Most of the area polar bears have recently moved onto Hudson Bay to hunt seals. Tomorrow we will venture out onto the bay by dogsled to see what the ice holds.

Monday, April 6, 2009

Covering Miles

We covered a lot of ground today - about 23 miles by dogsled and ski.

We are passing through some brushy areas with small trees. The snow collects in these areas and can mean deep, fluffy, difficult to get a dogsled through, conditions. The dogs bottom out in the deep snow and the sled starts to snowplow. However, none of these places slowed us down more than we expected.

The wind has changed from a NW to an easterly gail, and we wonder what change in weather that may mean. The wind of 15-20 mph today dropped our windchills to subzero. The air remained in the teens or low twenties.

We saw more polar bear tracks in the snow today.

We pulled into camp at a little after 6 PM and luckily found a good spot out of the wind.

We are sleeping in 60 below sleeping bags. The photo shows Amy waking up this morning after spending the night cozy in a dogsled bag. Behind her are some of our team waking up after sleepig under the stars.

Sunday, April 5, 2009

Polar Bear Tracks

Today we traveled about 15 miles. The wind started out gusty. We saw several firsts. We saw tracks in the snow from polar bears (including tracks from a mother and two cubs, shown in the photo), caribou, wolves, wolverines, and fox.

The wind subsided and a blazing sun is giving us a tan. The temps again today are about 32F.

Today we traveled about 15 miles, and set up camp in the sunlight.

Saturday, April 4, 2009

We Launch Dog Teams

We've received several varying reports from the conductor regarding the arrival time for our drop off point. Originally we heard mid-morning. It kept getting pushed back due to the rough track conditions.

At 1PM, the train screeched to a halt, the freight door slid open, and we started on assembly line unboarding. The train staff took quite an interest in us. All three of them gathered in the box car to admire our jovial scene. The conducted snapped photos, looked at me with a smile and said, "I may never see this again."

We waved goodbye to the train and watched it bounce away down the tracks. The group quickly harnessed dogs, hitched them to the sleds, and finally launched our dog teams across the frozen tundra.

We are fortunate our trail conditions are relatively firm with wind-packed snow. The sky is blue, the Arctic sun is shining, the temp is about 32F and the winds are calm. This region is known for high winds, and a ground blizzard swept through last week. We feel fortunate for our current ideal conditions.

One building exists between where we launched and Hudson Bay. Is is called Watchee Lodge. We dogsledded six miles to the lodge and took a lunch break. During February and March, photographers and tourists flock to Watchee Lodge. They are here to see mother polar bears emerge from their earthen dens with polar bear cubs in tow.

I spoke with a polar bear tracker there who searches out polar bears so visitors can be guided directly to them. Most of the polar bears just recently left this area to hunt seal on Hudson Bay. The polar bear tracker says they saw a bear last week, but they haven't been looking because they are closing up the lodge for the season. I ask the polar bear tracker if we will see any polar bears. With a steely expression he grunts, "I hope not."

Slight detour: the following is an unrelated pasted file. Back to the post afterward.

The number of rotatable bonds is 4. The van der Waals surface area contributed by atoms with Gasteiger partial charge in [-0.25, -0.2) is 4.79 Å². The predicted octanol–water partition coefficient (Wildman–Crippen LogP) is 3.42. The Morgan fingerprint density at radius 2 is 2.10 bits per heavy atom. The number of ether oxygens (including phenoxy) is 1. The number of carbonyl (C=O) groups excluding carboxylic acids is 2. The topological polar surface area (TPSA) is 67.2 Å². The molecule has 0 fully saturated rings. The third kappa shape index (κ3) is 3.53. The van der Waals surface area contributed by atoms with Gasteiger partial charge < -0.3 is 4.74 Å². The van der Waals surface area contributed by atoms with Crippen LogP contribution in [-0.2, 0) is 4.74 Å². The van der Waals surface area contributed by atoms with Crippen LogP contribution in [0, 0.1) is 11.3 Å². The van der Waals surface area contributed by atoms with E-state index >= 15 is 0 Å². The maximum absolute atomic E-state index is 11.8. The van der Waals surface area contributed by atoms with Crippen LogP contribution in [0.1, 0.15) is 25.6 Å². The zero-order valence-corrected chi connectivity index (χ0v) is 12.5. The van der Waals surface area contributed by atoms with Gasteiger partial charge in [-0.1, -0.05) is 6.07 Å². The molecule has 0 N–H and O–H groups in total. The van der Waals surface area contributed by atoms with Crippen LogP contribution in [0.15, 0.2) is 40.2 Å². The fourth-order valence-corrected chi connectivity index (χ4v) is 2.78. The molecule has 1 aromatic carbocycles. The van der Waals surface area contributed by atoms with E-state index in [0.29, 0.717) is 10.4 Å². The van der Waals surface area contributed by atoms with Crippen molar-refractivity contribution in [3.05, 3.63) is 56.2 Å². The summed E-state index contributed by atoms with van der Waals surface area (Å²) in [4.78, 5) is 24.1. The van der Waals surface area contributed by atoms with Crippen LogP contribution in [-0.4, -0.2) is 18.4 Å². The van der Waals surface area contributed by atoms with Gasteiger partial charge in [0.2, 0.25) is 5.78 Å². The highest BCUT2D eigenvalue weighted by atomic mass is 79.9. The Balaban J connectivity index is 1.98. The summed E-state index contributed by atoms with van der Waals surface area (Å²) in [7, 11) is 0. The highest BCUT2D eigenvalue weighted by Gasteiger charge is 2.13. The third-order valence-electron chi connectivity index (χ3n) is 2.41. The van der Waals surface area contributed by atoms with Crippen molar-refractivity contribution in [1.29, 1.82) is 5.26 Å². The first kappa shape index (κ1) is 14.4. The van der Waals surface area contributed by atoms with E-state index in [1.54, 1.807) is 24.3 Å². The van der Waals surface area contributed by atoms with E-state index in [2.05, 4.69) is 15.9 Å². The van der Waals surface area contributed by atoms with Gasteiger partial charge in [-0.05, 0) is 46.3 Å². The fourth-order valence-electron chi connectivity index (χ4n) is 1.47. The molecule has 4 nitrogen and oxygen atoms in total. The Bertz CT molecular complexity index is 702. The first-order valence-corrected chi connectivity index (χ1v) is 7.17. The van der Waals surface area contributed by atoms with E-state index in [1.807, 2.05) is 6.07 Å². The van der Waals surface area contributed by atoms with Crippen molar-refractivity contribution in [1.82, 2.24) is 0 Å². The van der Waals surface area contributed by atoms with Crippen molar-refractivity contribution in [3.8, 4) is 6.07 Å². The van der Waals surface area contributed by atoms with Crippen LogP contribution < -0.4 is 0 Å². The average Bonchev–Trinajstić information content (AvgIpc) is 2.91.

We dogsledded a few hours after Watchee Lodge and camped on Fletcher Lake. The moon is bright, but we still see white-colored northern lights fade in and out across the lake.

Total dogsledding today: 14.5 miles.

Friday, April 3, 2009

Trucks, Trains and Dogsleds

We arrived in Thompson, Manitoba, at about 2:30PM. We drove straight to the train depot, staked out the dogs, and then put our sleds, dogs, and gear in order next to the tracks to await the next leg of our journey.

We heard several times that the Tundra Train is "always late." It remained true to its typical tardiness today, at a couple of hours behind schedule. Once it arrived, at about dusk, we loaded the dogs and sleds in the box car along with someone's truckload of fresh produce, a plush living room set, and some miscellaneous luggage. It took about 15 minutes, we grabbed our seats and the train started to creap north.

Really, it creaps north at only about 28 mph, and sometimes much more slowly. The slow pace is necessary because the frost heave from the tundra has left the tracks in a terribly uneven condition that would bounce a speeding train right off the tracks like a rubber ball.

We will be training overnight (about a 13 hour ride). Then the conductor stops the train on the tundra - not in a town - and we will carry on by dogsled to Hudson Bay and Churchill.

We are sleeping in our train seats tonight.

Thursday, April 2, 2009

The Dogs Know

At 6AM we arrived in the Wintergreen kennel to start loading sled dogs into the trailer, and launch our journey to Hudson Bay. That's earlier than we are typically at the kennel.

The dogs knew something was up instantly. I walked several dogs from their doghouses to the trailer. Lightning had a glint in her eye, leaned forward for mechanical advantage, and pulled me with all her might to the trailer. Then she hopped into the portable kennel and I closed the door. The photo shows the main entrance to the Wintergreen kennel this morning.

We hit the road with 20 dogs in tow at 6:30AM. It's now about 17 hours later and we are still driving. We are in Canada's Manitoba Province about 100 kilometers south of Grand Rapids. It is snowing.

We stopped for a generously privided lunch at the home of an expert on the Canadian Inuit Dog, near Winnipeg. The photo shows our guide Don Watson leading the dog Steve back to the trailer after a water, stretch, and bathroom break.

We will pull off the road and camp soon.

The dogs know a new adventure in a foreign land is underway, and they are excited. We are too.